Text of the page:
Gulf Air Chief Executive Office, Samer Majal, says: “The opening of the lounge is further an example of our commitment to invest in the UK market and our focus on improving our products and services.

“Passengers these days, particularly premium passengers, have become more discerning. With time increasingly at a premium, lounges are no longer just a place to wait for flights or transit spots between connections; premium passengers look for functionality as well as comfort. The new lounge caters to this.”

He continues: “As we keep improving ourselves in our customer service on the ground, we will continue to add more features and facilities in the air as well so that our premium customers enjoy a consistently enhanced experience throughout their journey.”

But the Heathrow lounge is one of three new facilities being established by the airline. The new Bahrain lounge will be larger although it will not have the same magnificent views as the Heathrow one. The Dubai lounge is a light and airy space but smaller than the other two. However, all three will deliver the same ambience and Arabian hospitality.

The three lounges are very much part of Gulf Air’s overall strategy in terms of organisation, fleet and routes. One of the prime objectives of Gulf Air is to connect Bahrain to Middle East countries and the rest of the world. As such, the airline operates one of the largest networks in the Middle East with non-stop flights, while providing seamless onward connections to other international destinations. The airline’s network stretches from Europe to Asia, connecting 47 cities in 30 countries, with a fleet of 34 aircraft.

In tune with the Kingdom’s economic blue print, “Vision 2030”, Gulf Air’s strategy is to build an efficient, commercially sustainable and dynamic airline. The strategy focuses on three core areas: a targeted, more focused international network; a superior, more consistent product; and a modern, more efficient fleet that will optimise value.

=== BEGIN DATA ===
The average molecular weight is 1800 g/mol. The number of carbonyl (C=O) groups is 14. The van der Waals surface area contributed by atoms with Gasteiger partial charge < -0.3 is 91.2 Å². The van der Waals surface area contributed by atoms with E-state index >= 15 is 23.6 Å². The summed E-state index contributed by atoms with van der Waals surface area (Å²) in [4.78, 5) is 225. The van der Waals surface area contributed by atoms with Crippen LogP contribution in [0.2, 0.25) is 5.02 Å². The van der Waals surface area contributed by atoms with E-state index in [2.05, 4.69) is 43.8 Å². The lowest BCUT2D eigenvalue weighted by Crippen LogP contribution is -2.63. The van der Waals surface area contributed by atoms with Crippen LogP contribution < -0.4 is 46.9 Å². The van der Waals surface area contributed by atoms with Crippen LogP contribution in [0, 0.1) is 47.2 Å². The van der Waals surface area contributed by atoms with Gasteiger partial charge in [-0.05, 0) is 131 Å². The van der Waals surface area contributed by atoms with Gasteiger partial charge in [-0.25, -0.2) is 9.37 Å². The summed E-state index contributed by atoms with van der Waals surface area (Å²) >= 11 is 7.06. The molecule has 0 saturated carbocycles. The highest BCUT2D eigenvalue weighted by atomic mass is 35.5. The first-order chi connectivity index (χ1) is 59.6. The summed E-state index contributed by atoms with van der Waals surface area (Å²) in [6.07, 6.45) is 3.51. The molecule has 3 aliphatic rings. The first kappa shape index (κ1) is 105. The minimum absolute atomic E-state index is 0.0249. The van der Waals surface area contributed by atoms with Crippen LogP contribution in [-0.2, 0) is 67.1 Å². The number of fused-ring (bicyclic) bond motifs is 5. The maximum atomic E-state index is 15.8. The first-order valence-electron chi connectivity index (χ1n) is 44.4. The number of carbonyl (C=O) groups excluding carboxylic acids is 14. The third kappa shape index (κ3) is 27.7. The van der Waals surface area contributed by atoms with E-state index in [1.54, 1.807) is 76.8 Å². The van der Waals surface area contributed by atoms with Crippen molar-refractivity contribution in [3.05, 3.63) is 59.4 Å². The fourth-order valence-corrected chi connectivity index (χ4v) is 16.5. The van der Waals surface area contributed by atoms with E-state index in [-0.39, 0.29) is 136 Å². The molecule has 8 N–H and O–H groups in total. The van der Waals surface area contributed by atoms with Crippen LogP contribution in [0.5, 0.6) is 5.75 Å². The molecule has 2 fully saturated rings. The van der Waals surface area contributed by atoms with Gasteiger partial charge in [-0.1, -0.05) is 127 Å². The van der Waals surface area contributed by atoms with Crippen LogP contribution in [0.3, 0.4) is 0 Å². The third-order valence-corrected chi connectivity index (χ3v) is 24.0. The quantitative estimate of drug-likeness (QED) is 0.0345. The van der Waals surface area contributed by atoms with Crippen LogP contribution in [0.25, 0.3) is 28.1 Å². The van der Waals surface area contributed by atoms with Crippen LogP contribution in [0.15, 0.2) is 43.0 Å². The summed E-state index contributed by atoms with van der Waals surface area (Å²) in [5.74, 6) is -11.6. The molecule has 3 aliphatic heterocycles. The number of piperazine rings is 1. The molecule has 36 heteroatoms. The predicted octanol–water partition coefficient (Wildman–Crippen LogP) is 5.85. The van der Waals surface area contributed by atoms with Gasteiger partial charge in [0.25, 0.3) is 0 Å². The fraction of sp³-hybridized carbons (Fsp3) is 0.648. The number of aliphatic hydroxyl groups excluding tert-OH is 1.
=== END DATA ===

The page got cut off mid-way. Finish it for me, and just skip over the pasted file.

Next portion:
As Majal points out, everyone is interested in a more prosperous and stronger Bahrain and Gulf Air is part of that. The keys to this are commercial stability and high levels of service quality, he says. That is why, Gulf Air has invested significant in human resources training as well as in hardware – that is fleet renewal.

Majal talks of his pride in everyone who has brought the lounge projects to fruition. This includes John Park Associates (JPA), the design consultancy responsible for the look and feel of the lounge. The consultancy explains that the design of the Heathrow lounge has been inspired by Bahrain’s long history of pearl fishing and the Kingdom’s reputation as the “Pearl of the Gulf”. JPA also reiterates that the lounge reflects and reinforces Gulf Air’s corporate identity, providing continuity with the interior design of the airline’s aircraft.

Whatever might be said of the lounge in terms of concepts and design imperatives, the result is that Gulf Air – under guidance from JPA – has achieved what might seem impossible: an oasis of calm at one of the world’s busiest hub airports. Instead of hiding the activity on the ramp, the designer has brought the apron inside and yet distilled it into something therapeutic and charming. A true feat of  engineering.